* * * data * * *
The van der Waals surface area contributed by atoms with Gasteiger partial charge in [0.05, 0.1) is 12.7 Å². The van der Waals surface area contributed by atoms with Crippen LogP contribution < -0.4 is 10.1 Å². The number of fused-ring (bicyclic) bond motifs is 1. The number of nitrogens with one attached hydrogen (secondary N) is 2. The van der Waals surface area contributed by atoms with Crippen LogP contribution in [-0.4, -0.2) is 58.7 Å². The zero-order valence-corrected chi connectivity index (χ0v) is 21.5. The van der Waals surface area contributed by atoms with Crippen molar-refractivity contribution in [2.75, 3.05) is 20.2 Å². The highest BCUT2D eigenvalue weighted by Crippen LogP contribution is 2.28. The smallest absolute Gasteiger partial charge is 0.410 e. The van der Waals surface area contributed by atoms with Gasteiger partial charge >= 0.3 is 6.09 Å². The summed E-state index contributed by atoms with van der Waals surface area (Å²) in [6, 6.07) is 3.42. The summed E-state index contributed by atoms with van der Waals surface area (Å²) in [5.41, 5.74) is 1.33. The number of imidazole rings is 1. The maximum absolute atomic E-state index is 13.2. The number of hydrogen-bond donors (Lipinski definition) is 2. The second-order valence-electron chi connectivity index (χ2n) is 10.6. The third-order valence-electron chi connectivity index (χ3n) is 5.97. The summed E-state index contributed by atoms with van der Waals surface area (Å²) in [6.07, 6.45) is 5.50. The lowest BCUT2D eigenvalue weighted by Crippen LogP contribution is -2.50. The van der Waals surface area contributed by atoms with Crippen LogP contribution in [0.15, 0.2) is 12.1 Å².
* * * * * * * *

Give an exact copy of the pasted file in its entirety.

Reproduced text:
The van der Waals surface area contributed by atoms with Gasteiger partial charge in [0.05, 0.1) is 12.7 Å². The van der Waals surface area contributed by atoms with Crippen LogP contribution < -0.4 is 10.1 Å². The number of fused-ring (bicyclic) bond motifs is 1. The number of nitrogens with one attached hydrogen (secondary N) is 2. The van der Waals surface area contributed by atoms with Crippen LogP contribution in [-0.4, -0.2) is 58.7 Å². The zero-order valence-corrected chi connectivity index (χ0v) is 21.5. The van der Waals surface area contributed by atoms with Crippen molar-refractivity contribution in [2.75, 3.05) is 20.2 Å². The highest BCUT2D eigenvalue weighted by Crippen LogP contribution is 2.28. The smallest absolute Gasteiger partial charge is 0.410 e. The van der Waals surface area contributed by atoms with Gasteiger partial charge >= 0.3 is 6.09 Å². The summed E-state index contributed by atoms with van der Waals surface area (Å²) in [6, 6.07) is 3.42. The summed E-state index contributed by atoms with van der Waals surface area (Å²) in [5.41, 5.74) is 1.33. The number of imidazole rings is 1. The maximum absolute atomic E-state index is 13.2. The number of hydrogen-bond donors (Lipinski definition) is 2. The second-order valence-electron chi connectivity index (χ2n) is 10.6. The third-order valence-electron chi connectivity index (χ3n) is 5.97. The summed E-state index contributed by atoms with van der Waals surface area (Å²) in [6.07, 6.45) is 5.50. The lowest BCUT2D eigenvalue weighted by Crippen LogP contribution is -2.50. The van der Waals surface area contributed by atoms with Crippen LogP contribution in [0.15, 0.2) is 12.1 Å².